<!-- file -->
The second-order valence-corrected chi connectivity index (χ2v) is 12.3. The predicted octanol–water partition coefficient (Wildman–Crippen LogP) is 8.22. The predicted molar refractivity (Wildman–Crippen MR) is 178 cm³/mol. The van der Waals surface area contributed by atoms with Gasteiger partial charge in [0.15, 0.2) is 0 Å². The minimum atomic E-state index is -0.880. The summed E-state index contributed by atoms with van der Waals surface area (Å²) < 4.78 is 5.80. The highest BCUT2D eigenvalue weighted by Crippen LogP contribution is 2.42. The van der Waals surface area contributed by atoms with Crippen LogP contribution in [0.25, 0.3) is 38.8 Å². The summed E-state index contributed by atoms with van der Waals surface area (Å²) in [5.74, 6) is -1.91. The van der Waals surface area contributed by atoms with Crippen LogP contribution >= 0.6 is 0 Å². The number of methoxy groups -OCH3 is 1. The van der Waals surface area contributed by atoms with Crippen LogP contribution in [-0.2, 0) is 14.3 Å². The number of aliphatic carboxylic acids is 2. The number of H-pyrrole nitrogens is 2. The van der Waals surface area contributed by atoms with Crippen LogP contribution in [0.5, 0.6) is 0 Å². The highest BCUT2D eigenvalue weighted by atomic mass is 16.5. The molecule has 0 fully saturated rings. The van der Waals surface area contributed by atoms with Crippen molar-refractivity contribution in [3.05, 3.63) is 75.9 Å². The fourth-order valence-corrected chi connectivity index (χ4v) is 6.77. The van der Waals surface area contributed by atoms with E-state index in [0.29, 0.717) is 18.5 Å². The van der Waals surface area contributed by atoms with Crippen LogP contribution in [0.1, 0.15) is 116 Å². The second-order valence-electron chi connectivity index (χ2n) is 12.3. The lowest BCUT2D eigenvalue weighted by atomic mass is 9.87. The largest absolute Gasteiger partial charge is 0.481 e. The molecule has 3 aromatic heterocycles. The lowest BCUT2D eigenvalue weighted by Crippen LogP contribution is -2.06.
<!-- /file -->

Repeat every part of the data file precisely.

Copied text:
The second-order valence-corrected chi connectivity index (χ2v) is 12.3. The predicted octanol–water partition coefficient (Wildman–Crippen LogP) is 8.22. The predicted molar refractivity (Wildman–Crippen MR) is 178 cm³/mol. The van der Waals surface area contributed by atoms with Gasteiger partial charge in [0.15, 0.2) is 0 Å². The minimum atomic E-state index is -0.880. The summed E-state index contributed by atoms with van der Waals surface area (Å²) < 4.78 is 5.80. The highest BCUT2D eigenvalue weighted by Crippen LogP contribution is 2.42. The van der Waals surface area contributed by atoms with Crippen LogP contribution in [0.25, 0.3) is 38.8 Å². The summed E-state index contributed by atoms with van der Waals surface area (Å²) in [5.74, 6) is -1.91. The van der Waals surface area contributed by atoms with Crippen LogP contribution >= 0.6 is 0 Å². The number of methoxy groups -OCH3 is 1. The van der Waals surface area contributed by atoms with Crippen LogP contribution in [-0.2, 0) is 14.3 Å². The number of aliphatic carboxylic acids is 2. The number of H-pyrrole nitrogens is 2. The van der Waals surface area contributed by atoms with Crippen LogP contribution in [0.5, 0.6) is 0 Å². The highest BCUT2D eigenvalue weighted by atomic mass is 16.5. The molecule has 0 fully saturated rings. The van der Waals surface area contributed by atoms with Crippen molar-refractivity contribution in [3.05, 3.63) is 75.9 Å². The fourth-order valence-corrected chi connectivity index (χ4v) is 6.77. The van der Waals surface area contributed by atoms with E-state index in [0.29, 0.717) is 18.5 Å². The van der Waals surface area contributed by atoms with Crippen LogP contribution in [0.1, 0.15) is 116 Å². The second-order valence-electron chi connectivity index (χ2n) is 12.3. The lowest BCUT2D eigenvalue weighted by atomic mass is 9.87. The largest absolute Gasteiger partial charge is 0.481 e. The molecule has 3 aromatic heterocycles. The lowest BCUT2D eigenvalue weighted by Crippen LogP contribution is -2.06.